3D map for your Ionic app

Use CesiumJS to add a 3D map to your Ionic app

3D map for your Ionic app
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Hi friends 👋

Parham here, with another step-by-step guide.

In this article, we will create an Ionic/Angular app that uses CesiumJS to render a 3D map and render some 3D layers on top of it to show terrain and buildings.

3D maps are excellent 😎 and visualising your data in 3D can take it to the next level. 🤭

What if you can have a 3D map rendered in your browser with just writing one line of code.

That's right, using CesiumJS, you can easily have a 3D map in your app.

A quick preview of what is the final results:

What is CesiumJS?

CesiumJS is an open-source JavaScript library for creating world-class 3D globes and maps with the best possible performance, precision, visual quality, and ease of use.

To get an idea of CesiumJS Capabilities, check some of their examples.

Here is what you can expect to learn from this tutorial and the difficulty level of each part:

  1. Create a blank app using Ionic CLI.

    You will learn how to use Ionic CLI to create an Ionic/Angular app. (Difficulty level: simple)

  2. Use CesiumJS to render a map

    You will learn how to implement a basic map integration with Ionic, Cesium & Angular. (Difficulty level: Intermediate)

  3. Use Cesium Camera

    You will learn how to use the Cesium Camera flyTo method to fly to a destination. (Difficulty level: Intermediate)

Here is the final demo link ionic-angular-cesium-3d-map.vercel.app

And here is the Git repo: github.com/pazel-io/ionic-angular-cesium-3d..

Let's start

1. Create the base app using Ionic CLI

If you have not installed Ionic CLI before, please head to ionicframework.com/docs/intro/cli and follow the instructions to install the CLI.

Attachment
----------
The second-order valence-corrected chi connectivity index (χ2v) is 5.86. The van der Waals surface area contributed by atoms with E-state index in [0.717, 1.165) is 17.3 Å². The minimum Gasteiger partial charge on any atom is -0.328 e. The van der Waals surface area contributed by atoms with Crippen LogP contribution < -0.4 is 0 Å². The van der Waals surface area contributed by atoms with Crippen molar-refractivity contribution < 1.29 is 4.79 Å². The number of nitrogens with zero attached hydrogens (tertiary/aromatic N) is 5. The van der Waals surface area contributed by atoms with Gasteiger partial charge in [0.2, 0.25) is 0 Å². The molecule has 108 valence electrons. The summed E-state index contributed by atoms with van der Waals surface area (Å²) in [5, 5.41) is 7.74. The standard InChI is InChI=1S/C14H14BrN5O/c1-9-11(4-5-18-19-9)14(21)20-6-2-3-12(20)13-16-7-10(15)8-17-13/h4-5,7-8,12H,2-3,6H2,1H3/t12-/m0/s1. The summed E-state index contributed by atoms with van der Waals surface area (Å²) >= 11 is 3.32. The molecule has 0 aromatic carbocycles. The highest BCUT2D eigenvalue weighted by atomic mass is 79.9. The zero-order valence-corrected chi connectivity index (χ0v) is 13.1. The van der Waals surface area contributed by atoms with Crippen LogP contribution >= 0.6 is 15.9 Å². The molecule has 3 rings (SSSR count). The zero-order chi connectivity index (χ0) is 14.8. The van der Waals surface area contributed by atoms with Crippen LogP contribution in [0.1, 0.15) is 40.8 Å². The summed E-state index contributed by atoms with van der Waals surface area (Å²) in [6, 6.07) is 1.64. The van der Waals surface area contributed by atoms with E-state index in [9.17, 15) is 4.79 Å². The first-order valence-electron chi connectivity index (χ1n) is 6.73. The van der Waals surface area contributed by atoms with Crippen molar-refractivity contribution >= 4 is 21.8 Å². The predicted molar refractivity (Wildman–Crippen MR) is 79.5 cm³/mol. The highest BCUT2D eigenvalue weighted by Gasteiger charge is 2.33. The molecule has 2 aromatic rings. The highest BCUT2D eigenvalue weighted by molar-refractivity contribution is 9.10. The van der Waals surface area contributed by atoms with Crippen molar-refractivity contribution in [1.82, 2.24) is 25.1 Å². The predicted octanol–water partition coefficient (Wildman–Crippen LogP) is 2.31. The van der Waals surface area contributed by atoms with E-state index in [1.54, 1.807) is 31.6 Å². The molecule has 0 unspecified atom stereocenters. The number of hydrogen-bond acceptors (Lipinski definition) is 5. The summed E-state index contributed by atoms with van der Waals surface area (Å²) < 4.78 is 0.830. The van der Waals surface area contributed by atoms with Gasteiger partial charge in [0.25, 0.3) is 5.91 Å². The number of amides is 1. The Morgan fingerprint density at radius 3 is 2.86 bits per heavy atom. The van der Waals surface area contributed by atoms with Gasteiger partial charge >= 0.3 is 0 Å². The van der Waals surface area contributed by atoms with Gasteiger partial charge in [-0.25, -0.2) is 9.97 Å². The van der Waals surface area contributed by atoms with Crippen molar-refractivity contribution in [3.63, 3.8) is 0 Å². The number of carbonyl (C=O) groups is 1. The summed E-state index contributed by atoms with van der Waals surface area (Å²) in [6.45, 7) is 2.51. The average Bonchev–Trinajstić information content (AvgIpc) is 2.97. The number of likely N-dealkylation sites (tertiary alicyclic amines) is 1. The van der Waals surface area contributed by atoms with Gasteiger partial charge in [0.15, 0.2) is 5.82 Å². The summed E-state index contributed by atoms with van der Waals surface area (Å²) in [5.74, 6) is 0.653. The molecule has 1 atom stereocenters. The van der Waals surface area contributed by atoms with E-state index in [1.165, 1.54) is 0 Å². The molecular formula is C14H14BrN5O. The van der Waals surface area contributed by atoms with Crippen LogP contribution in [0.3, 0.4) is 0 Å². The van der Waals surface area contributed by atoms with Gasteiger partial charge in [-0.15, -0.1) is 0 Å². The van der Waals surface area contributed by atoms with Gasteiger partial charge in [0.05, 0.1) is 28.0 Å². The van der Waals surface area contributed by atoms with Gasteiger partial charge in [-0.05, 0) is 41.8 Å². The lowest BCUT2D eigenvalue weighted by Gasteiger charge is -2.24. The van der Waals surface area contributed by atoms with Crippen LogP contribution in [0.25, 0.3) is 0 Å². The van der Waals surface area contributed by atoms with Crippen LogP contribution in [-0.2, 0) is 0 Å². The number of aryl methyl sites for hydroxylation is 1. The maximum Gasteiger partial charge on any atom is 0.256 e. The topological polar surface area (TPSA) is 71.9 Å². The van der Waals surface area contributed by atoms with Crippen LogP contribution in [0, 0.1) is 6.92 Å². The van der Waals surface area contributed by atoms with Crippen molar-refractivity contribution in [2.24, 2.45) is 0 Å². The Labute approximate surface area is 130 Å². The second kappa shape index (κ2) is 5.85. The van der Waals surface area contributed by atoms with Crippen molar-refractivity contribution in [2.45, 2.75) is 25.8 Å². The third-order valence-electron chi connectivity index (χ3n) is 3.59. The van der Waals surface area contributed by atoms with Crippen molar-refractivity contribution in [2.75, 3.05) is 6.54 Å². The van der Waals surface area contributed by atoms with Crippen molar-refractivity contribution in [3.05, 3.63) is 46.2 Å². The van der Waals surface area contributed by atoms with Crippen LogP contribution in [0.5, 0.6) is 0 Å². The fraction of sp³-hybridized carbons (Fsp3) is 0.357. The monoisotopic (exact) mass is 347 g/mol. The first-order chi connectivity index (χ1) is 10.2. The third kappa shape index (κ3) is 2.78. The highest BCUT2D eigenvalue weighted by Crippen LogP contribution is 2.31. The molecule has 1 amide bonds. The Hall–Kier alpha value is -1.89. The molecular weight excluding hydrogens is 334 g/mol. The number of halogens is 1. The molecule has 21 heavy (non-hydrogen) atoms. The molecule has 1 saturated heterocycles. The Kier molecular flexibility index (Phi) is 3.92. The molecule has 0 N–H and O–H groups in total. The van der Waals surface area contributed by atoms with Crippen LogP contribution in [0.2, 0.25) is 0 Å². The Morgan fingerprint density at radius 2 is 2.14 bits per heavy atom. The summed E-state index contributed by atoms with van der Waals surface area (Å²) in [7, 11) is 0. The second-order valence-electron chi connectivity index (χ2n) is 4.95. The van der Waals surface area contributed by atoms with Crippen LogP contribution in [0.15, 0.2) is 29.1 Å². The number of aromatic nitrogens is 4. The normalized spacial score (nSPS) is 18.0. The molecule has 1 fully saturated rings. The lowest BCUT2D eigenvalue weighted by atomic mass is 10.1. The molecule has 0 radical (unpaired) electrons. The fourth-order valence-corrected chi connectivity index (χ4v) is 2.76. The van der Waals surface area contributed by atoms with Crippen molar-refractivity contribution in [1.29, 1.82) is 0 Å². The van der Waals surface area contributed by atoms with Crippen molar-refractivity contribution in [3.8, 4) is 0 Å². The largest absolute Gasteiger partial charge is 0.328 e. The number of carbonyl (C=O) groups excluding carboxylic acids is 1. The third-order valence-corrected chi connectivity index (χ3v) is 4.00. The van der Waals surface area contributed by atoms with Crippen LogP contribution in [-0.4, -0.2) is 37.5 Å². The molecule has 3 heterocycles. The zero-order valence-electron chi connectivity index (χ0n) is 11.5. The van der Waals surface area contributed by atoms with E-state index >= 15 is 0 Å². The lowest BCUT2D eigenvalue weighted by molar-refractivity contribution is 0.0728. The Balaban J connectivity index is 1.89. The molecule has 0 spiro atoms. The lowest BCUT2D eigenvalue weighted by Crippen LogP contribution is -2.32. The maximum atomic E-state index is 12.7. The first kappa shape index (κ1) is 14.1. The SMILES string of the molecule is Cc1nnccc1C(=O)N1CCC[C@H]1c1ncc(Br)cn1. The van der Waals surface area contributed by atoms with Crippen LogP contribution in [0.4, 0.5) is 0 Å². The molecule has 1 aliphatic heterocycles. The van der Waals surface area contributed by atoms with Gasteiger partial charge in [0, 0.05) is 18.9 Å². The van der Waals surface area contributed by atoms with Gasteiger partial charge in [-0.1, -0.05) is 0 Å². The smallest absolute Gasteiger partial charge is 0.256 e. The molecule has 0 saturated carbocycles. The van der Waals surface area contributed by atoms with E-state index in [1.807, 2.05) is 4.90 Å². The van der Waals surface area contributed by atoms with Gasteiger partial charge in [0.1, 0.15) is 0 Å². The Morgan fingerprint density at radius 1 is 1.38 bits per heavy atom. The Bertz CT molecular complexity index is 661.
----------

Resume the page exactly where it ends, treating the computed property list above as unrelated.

Next, let's create an app using CLI by running ionic start ionic-angular-cesium-3d-map. CLI should prompt you to choose the front end tech and more options.

I am going with Angular and the blank starter project.

Ionic CLI asks if you like Capacitor integration, which is not required for this tutorial. After selecting the options, CLI will download all required npm packages. (this might take few minutes) You will eventually see some logs indicating that the setup is done.

Screen Shot 2021-09-25 at 12.09.56 pm.png

Let's cd to the new project we just created and run ionic serve. This command will run a local web server and open the app in your default browser. (by default port 8100)

Screen Shot 2021-07-17 at 4.40.38 pm.png

2. Use CesiumJS to render a map

There are three pieces involved here to make it work.

  • Cesium JavaScript file
  • Cesium CSS file
  • Cesium assets file

Start by adding the Cesium npm package npm install --save cesium

Configure Cesium in Angular

Now that we have installed Cesium, we need to include its files (CSS and necessary assets) in our project. We can use angular.json located at the root directory of the project to add these files. Open angular.json and add the CSS file in the styles section and the whole build Cesium folder in the assets array.

"assets": [
{
"glob": "**/*",
"input": "node_modules/cesium/Build/Cesium",
"output": "./assets/cesium"
},
],
"styles": [
"node_modules/cesium/Build/Cesium/Widgets/widgets.css",
"styles.css"
]

Display the Viewer

We will use the home component to host the Cesium viewer. All Cesium needs is to have a reference to a DOM element that is designated to render the map.

The easiest way to do this in Angular is to use the @ViewChild property decorator that configures a view query. View queries are set before the ngAfterViewInit callback is called.

This what you need to add to the home.component.html

<div class="my-cesium" #myCesium></div>

and this is the code for accessing the myCesium element in home.component.ts.

    @ViewChild('myCesium')
public myCesium: ElementRef;

The next thing is to initialise the Cesium viewer. We use the Angular AfterViewInit hook for this to make sure our ElementRef is initialised first.

Next, you need to pass the DOM reference to the Cesium.Viewer constructor.

    import * as Cesium from 'cesium';

public ngAfterViewInit(): void {
    const viewer = new Cesium.Viewer(this.myCesium.nativeElement);
}

Congrats! Now you should see a 3D globe rendered on your home page with some default Cesium controls.

Screen Shot 2021-09-25 at 10.44.52 am.png